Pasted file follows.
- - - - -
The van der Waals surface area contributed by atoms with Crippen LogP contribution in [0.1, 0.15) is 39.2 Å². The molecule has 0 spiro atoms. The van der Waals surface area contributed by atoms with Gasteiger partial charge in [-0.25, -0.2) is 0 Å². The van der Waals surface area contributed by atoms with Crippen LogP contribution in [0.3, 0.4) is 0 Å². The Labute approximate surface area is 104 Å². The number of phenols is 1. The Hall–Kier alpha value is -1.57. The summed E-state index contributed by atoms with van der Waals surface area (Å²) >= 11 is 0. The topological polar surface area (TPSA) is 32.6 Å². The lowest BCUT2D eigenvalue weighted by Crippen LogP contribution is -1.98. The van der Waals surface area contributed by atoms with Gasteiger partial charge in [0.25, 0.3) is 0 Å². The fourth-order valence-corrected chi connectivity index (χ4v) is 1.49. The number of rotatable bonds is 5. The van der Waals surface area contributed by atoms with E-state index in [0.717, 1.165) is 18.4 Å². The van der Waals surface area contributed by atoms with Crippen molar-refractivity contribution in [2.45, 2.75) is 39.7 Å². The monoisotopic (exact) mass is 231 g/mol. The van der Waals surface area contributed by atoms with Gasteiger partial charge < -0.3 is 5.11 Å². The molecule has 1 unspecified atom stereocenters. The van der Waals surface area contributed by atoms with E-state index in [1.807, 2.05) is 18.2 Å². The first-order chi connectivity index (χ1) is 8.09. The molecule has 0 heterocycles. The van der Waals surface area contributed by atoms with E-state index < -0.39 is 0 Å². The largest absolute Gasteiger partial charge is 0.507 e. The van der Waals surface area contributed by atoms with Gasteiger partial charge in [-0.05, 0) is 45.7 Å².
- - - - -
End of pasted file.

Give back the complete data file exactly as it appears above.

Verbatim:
The van der Waals surface area contributed by atoms with Crippen LogP contribution in [0.1, 0.15) is 39.2 Å². The molecule has 0 spiro atoms. The van der Waals surface area contributed by atoms with Gasteiger partial charge in [-0.25, -0.2) is 0 Å². The van der Waals surface area contributed by atoms with Crippen LogP contribution in [0.3, 0.4) is 0 Å². The Labute approximate surface area is 104 Å². The number of phenols is 1. The Hall–Kier alpha value is -1.57. The summed E-state index contributed by atoms with van der Waals surface area (Å²) >= 11 is 0. The topological polar surface area (TPSA) is 32.6 Å². The lowest BCUT2D eigenvalue weighted by Crippen LogP contribution is -1.98. The van der Waals surface area contributed by atoms with Gasteiger partial charge in [0.25, 0.3) is 0 Å². The fourth-order valence-corrected chi connectivity index (χ4v) is 1.49. The number of rotatable bonds is 5. The van der Waals surface area contributed by atoms with E-state index in [0.717, 1.165) is 18.4 Å². The van der Waals surface area contributed by atoms with Crippen molar-refractivity contribution in [2.45, 2.75) is 39.7 Å². The monoisotopic (exact) mass is 231 g/mol. The van der Waals surface area contributed by atoms with Gasteiger partial charge < -0.3 is 5.11 Å². The molecule has 1 unspecified atom stereocenters. The van der Waals surface area contributed by atoms with E-state index in [1.807, 2.05) is 18.2 Å². The first-order chi connectivity index (χ1) is 8.09. The molecule has 0 heterocycles. The van der Waals surface area contributed by atoms with E-state index < -0.39 is 0 Å². The largest absolute Gasteiger partial charge is 0.507 e. The van der Waals surface area contributed by atoms with Gasteiger partial charge in [-0.05, 0) is 45.7 Å².